Poker Value Bets Tips and Tricks
Learning about value bets will help increase your winning chances in your next poker game.
Value Bet Examples
Example 1: The opponent has a call threshold of $25. Whoever places a value bet of $20 loses $5 and thus 10 percent. But if you bet $30, the opponent folds and you lose $20. As I said, not won money is always lost money. If you often place value bets too high, you make a mistake that you should turn off even if you win the pot.
Example 2: Player A is on the flop and has a top pair. Player A assumes many aces in his opponent’s range. He will never give up hands like AQ, AJ or A-10. These hands are dominated by player A with AK. Player A places a value bet so that the poorer hands pay him off. If player A K-5o bets against J-10o on a K-4-3r flop, this is not a value bet because this worse hand will not call and you will not make any money.
Value Bets in Uncertain Game Situations
So value bets are relatively easy if you have a strong hand yourself and your opponent has a worse hand that you will still call with. But what about situations where you don’t know whether you have a better hand than your opponent?
There are two options in position: bet / fold or check-behind. If you play bet / fold, you still have the option of a weaker hand calling. If the opponent plays aggressively and raises the bet, you should probably give up your hand. A check behind takes care of pot control. Here you keep the pot relatively small and want to get to the showdown. You see yourself in front, but you don’t want to risk all-in. There is no value bet here. Instead, the opponent receives a freecard. At best, the opponent tries to bluff on one of the upcoming streets.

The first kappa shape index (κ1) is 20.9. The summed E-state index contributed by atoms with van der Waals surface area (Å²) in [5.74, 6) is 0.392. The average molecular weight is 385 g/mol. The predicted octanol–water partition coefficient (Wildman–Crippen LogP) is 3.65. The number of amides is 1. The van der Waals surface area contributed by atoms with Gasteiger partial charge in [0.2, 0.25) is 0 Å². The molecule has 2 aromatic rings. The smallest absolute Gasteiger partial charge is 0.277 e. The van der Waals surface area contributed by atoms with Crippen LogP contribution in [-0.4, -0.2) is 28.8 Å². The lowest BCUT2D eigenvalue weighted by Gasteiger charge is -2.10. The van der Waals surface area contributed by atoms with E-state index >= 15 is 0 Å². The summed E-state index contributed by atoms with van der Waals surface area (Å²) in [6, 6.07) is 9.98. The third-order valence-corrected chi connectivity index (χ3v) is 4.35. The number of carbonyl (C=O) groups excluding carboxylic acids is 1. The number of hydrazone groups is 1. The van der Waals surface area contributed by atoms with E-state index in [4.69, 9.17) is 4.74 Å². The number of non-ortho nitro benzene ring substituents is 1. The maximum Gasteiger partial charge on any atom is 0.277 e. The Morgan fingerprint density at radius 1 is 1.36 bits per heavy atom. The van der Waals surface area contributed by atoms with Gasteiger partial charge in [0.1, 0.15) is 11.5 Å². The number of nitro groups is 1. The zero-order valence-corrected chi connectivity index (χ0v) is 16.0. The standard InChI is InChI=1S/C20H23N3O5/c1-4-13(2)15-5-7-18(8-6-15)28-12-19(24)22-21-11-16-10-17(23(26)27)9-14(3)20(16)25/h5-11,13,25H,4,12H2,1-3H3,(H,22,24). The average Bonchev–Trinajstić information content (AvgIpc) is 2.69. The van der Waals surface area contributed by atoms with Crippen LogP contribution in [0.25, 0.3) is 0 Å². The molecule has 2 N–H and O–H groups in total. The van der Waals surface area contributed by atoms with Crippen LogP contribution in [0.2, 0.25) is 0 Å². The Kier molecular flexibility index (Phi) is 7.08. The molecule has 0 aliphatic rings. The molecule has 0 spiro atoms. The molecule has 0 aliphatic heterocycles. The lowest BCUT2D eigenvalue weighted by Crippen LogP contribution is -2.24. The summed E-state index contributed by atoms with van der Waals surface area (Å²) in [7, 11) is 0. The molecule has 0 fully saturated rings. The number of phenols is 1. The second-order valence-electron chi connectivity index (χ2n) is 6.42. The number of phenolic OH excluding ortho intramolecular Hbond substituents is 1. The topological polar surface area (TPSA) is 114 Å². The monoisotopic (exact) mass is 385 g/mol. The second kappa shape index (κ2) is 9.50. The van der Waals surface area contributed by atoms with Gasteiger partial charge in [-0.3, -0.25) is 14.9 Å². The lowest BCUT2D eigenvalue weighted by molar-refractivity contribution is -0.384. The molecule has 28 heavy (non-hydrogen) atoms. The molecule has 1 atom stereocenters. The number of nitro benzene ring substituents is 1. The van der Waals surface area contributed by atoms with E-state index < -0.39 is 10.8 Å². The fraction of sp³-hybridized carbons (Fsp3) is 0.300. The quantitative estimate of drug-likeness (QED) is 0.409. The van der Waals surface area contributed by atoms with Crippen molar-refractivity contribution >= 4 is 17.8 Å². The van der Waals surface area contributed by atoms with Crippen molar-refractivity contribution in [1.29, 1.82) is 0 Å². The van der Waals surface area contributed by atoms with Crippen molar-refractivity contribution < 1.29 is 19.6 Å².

Factors for a decision are here: the board, the opponent, your own position and your own absolute hand strength.
Value Bets Combined with Other Bets
Value bets are often associated with continuation bets. But a semi bluff can also be a value bet.
As a continuation bet
In certain cases, a value bet can also be a continuation bet. Here is an example: Player A is on the button and has 8-8. The small blind has 5-5. Player A raises to $1 and the small blind decides to call. The flop then comes with K-3-2. Player A bets $1.50, the small blind calls again. A third comes on the turn. Player A bets $ 4, the small blind folds. Here player A will place a continuation bet and plays on the turn bet / fold. The opponent calls with a weaker hand on the flop. So this was a value bet. If the opponent had held a draw, it would also have been a value bet. Even the bet on the turn is a value bet, since the small blind could call his small pocket pair again and check on player A on the river or play his possible flush draw in the same way.
As a semi bluff
It seems impossible to bluff and bet on value at the same time. But this is also possible. Here is an example: Player A has J-10 in Pick. He raises to $1, the small blind calls. The flop will come with Qs-3s-9h. Player A bets $1.50, while the small blind increases to $3.50, player A re-raises to $13, the small blind goes all-in and player A calls. First, player A places a continuation bet. After the raise 3-bets player A. This is a semi-bluff because player A has no showdown value but 15 outs. For player A it would not be bad if the small blind folded and he won the pot unimproved.
The semi-bluff bet is also a value bet, since player A is often in front with his strong hand if he assumes that after his 3-bet he will automatically see the turn card and the river card. Even if he “only” holds a draw, he can be favorite against the range of the small blind.